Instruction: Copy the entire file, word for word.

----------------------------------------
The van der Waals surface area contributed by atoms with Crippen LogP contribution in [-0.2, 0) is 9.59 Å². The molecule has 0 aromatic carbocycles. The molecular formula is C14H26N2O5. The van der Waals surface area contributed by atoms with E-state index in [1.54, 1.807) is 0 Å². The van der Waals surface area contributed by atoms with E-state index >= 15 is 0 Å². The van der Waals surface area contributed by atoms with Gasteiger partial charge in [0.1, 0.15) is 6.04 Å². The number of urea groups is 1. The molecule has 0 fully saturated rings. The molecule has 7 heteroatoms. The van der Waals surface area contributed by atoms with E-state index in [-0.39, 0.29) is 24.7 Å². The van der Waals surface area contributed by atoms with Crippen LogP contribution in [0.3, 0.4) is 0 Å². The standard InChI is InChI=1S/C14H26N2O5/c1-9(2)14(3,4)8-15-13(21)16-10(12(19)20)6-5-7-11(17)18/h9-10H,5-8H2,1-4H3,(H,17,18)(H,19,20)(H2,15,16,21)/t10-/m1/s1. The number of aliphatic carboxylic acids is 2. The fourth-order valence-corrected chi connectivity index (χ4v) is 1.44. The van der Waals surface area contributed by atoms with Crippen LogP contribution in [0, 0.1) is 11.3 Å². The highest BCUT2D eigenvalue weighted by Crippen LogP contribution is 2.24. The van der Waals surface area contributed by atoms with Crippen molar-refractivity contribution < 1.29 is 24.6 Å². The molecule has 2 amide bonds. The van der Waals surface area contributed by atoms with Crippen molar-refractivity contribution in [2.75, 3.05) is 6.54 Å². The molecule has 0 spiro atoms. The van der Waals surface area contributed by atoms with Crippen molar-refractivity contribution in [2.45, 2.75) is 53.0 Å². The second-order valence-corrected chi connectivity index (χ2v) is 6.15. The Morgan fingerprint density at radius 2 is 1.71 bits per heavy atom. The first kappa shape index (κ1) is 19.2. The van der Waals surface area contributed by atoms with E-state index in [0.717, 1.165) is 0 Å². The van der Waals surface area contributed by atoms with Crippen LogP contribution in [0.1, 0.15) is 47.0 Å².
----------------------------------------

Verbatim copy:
The van der Waals surface area contributed by atoms with Crippen LogP contribution in [-0.2, 0) is 9.59 Å². The molecule has 0 aromatic carbocycles. The molecular formula is C14H26N2O5. The van der Waals surface area contributed by atoms with E-state index in [1.54, 1.807) is 0 Å². The van der Waals surface area contributed by atoms with E-state index >= 15 is 0 Å². The van der Waals surface area contributed by atoms with Gasteiger partial charge in [0.1, 0.15) is 6.04 Å². The number of urea groups is 1. The molecule has 0 fully saturated rings. The molecule has 7 heteroatoms. The van der Waals surface area contributed by atoms with E-state index in [-0.39, 0.29) is 24.7 Å². The van der Waals surface area contributed by atoms with Crippen LogP contribution in [0.3, 0.4) is 0 Å². The standard InChI is InChI=1S/C14H26N2O5/c1-9(2)14(3,4)8-15-13(21)16-10(12(19)20)6-5-7-11(17)18/h9-10H,5-8H2,1-4H3,(H,17,18)(H,19,20)(H2,15,16,21)/t10-/m1/s1. The number of aliphatic carboxylic acids is 2. The fourth-order valence-corrected chi connectivity index (χ4v) is 1.44. The van der Waals surface area contributed by atoms with Crippen LogP contribution in [0, 0.1) is 11.3 Å². The highest BCUT2D eigenvalue weighted by Crippen LogP contribution is 2.24. The van der Waals surface area contributed by atoms with Crippen molar-refractivity contribution < 1.29 is 24.6 Å². The molecule has 2 amide bonds. The van der Waals surface area contributed by atoms with Crippen molar-refractivity contribution in [2.75, 3.05) is 6.54 Å². The molecule has 0 spiro atoms. The van der Waals surface area contributed by atoms with Crippen molar-refractivity contribution in [2.45, 2.75) is 53.0 Å². The second-order valence-corrected chi connectivity index (χ2v) is 6.15. The Morgan fingerprint density at radius 2 is 1.71 bits per heavy atom. The first kappa shape index (κ1) is 19.2. The van der Waals surface area contributed by atoms with E-state index in [0.717, 1.165) is 0 Å². The van der Waals surface area contributed by atoms with Crippen LogP contribution in [0.1, 0.15) is 47.0 Å².